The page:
N   N
Balance a/c

Balance c/f

10,000

    4,000

    14,000

 

Balance b/f

P & L

 

Balance b/f

10,000

4,000

14,000

4,000

 

Arsenal Ventures

Trading Profits and Loss Account for the Period Ended 31 December 2008

N N
Sales

Less: Cost of sales

Opening stock

Purchases

 

Closing stock

 

Gross Profit

Less: Expenses

Repairs of van

Telephone (2,500 + 4,000)

Provision for doubtful dents

Depreciation:

Delivery van

Machines

 

Net profit

 

 

25,000

52,000

77,000

(10,000)

 

 

 

20,000

6,500

3,000

 

 

10,000

20,000

165,000

 

 

 

 

 

(67,000)

98,000

 

 

 

 

 

 

 

 

(59,500)

38,500

 Arsenal Ventures

Balance Sheet as at 31 December 2008

  Cost Depreciation Net NET Book Value
N N N
Delivery van

Machine

 

Current assest

Stock

Debtors (150,000 – 3,000)

Bank

 

120,000

180,000

300,000

(10,000)

(20,000)

(30,000)

 

10,000

147,000

100,500

257,500

110,000

160,000

270,000

 

 

 

Less: Accrued expenses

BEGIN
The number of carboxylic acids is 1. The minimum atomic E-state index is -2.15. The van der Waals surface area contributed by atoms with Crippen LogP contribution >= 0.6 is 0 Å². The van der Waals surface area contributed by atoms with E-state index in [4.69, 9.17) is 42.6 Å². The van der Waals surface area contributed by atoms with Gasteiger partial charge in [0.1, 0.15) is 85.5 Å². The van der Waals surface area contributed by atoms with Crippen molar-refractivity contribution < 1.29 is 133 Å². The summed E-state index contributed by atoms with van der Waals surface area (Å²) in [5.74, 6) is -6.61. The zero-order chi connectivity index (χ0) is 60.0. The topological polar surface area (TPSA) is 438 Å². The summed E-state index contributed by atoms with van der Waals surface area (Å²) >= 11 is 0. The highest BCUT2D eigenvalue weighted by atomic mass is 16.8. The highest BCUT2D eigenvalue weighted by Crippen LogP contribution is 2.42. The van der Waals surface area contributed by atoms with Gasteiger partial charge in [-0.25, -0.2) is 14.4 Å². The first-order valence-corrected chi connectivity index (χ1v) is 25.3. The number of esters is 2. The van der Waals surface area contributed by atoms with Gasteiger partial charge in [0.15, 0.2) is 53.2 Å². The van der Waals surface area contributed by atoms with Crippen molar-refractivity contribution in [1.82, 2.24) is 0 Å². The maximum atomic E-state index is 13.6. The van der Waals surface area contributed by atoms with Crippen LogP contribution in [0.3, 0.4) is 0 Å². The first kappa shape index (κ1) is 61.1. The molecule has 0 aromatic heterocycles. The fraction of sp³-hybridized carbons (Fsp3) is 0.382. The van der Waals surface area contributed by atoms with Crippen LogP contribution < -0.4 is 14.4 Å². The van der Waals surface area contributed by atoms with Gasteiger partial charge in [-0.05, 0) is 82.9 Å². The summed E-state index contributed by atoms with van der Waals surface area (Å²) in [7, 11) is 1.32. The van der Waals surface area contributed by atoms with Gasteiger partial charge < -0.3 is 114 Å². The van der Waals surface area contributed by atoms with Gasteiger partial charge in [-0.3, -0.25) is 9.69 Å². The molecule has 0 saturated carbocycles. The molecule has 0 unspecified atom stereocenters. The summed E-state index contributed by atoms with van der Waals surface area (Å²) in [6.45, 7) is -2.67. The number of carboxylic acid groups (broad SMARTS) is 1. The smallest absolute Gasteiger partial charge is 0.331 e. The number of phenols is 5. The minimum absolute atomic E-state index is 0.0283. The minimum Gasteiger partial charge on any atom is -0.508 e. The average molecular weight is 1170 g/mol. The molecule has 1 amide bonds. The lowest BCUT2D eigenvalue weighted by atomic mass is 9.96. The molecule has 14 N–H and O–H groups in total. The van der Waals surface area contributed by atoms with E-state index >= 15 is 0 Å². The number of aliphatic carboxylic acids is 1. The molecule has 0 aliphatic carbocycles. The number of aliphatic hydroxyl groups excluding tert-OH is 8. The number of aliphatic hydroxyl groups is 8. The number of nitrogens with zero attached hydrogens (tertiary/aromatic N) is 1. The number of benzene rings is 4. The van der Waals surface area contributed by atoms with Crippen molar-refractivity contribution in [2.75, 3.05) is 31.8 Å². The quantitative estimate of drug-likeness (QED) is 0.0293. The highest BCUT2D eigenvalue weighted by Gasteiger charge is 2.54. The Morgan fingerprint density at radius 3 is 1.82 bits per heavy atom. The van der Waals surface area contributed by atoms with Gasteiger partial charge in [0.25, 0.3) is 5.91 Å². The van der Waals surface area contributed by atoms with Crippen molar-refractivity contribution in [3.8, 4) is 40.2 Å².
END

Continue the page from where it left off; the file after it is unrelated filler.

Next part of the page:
Financed by

Capital

Profits

(4,000) 253,500

523,500

N

485,000

38,500

523,500

Illustration 4

Wayne Salako Enterprises could not keep proper book for their business transactions during the year 2004. The following were extracted from the books.

N
Purchases:

Cash

Credit

Cash received from debtors

Purchases of furniture

Cash Sales

Expenses Paid:

Salaries

Electricity

Rent

Insurance

Rate

Advertisement

 

300,000

500,000

1,300,000

48,000

500,000

 

144,000

24,000

48,000

80,000

12,000

24,000

The following additional information was available:

(a)

01/01/2009

N

31/12/2009

N

Stock

Outstanding electricity

Rent owing

Insurance Prepaid

Debtors

Creditors

Rates In advance

100,000

1,600

4,000

3,600

50,000

30,000

3,000

140,000

2,400

3,600

4,000

64,000

44,000

2,400

(b)       Fixed assets on 1 January 2009 are as follows:

N
Furniture

Motor vehicle

Building

Cash at bank on 1 January 2009

72,000

500,000

700,000

200,000

 

(c)        Fixed asset should be depreciated as follows:

Furniture and building                   5%

Motor vehicle                                   20%

You are required to prepare trading, profit and loss accounts for the year ended 31 December 2009.

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See also

ACCOUNTING RATIOS AND INCOMPLETE RECORDS

ADMISSION OF NEW PARTNER AND RETIREMENT OF AN EXISTING PARTNER IN CONTINUING BUSINESS

GOODWILL

ISSUE OF SHARES

THE FINAL ACCOUNTS OF LIMITED LIABILITY COMPANIES